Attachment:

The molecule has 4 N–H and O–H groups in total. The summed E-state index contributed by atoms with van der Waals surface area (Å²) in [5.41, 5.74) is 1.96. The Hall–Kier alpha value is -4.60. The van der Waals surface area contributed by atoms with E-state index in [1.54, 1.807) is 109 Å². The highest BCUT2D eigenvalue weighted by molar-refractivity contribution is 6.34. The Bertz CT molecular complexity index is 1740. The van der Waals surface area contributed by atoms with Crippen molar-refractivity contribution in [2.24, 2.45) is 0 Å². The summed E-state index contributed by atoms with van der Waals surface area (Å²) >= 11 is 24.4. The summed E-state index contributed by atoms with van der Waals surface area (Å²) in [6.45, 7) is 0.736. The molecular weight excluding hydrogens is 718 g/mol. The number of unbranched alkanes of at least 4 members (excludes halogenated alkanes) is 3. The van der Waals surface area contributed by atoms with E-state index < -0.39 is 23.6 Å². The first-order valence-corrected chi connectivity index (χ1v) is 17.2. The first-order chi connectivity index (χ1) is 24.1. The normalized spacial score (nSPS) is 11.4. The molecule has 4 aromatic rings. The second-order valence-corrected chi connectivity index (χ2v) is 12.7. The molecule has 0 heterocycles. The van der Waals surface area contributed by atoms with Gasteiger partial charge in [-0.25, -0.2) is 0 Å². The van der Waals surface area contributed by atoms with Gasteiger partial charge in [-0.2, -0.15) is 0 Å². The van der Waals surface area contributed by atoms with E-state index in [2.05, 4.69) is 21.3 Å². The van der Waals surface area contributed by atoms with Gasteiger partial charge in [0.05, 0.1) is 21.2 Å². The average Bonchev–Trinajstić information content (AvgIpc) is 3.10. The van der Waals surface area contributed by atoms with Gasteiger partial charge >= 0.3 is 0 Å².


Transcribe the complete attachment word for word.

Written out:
The molecule has 4 N–H and O–H groups in total. The summed E-state index contributed by atoms with van der Waals surface area (Å²) in [5.41, 5.74) is 1.96. The Hall–Kier alpha value is -4.60. The van der Waals surface area contributed by atoms with E-state index in [1.54, 1.807) is 109 Å². The highest BCUT2D eigenvalue weighted by molar-refractivity contribution is 6.34. The Bertz CT molecular complexity index is 1740. The van der Waals surface area contributed by atoms with Crippen molar-refractivity contribution in [2.24, 2.45) is 0 Å². The summed E-state index contributed by atoms with van der Waals surface area (Å²) >= 11 is 24.4. The summed E-state index contributed by atoms with van der Waals surface area (Å²) in [6.45, 7) is 0.736. The molecular weight excluding hydrogens is 718 g/mol. The number of unbranched alkanes of at least 4 members (excludes halogenated alkanes) is 3. The van der Waals surface area contributed by atoms with E-state index < -0.39 is 23.6 Å². The first-order valence-corrected chi connectivity index (χ1v) is 17.2. The first-order chi connectivity index (χ1) is 24.1. The normalized spacial score (nSPS) is 11.4. The molecule has 4 aromatic rings. The second-order valence-corrected chi connectivity index (χ2v) is 12.7. The molecule has 0 heterocycles. The van der Waals surface area contributed by atoms with Gasteiger partial charge in [-0.25, -0.2) is 0 Å². The van der Waals surface area contributed by atoms with Gasteiger partial charge in [-0.2, -0.15) is 0 Å². The van der Waals surface area contributed by atoms with E-state index in [2.05, 4.69) is 21.3 Å². The van der Waals surface area contributed by atoms with Gasteiger partial charge in [0.05, 0.1) is 21.2 Å². The average Bonchev–Trinajstić information content (AvgIpc) is 3.10. The van der Waals surface area contributed by atoms with Gasteiger partial charge >= 0.3 is 0 Å².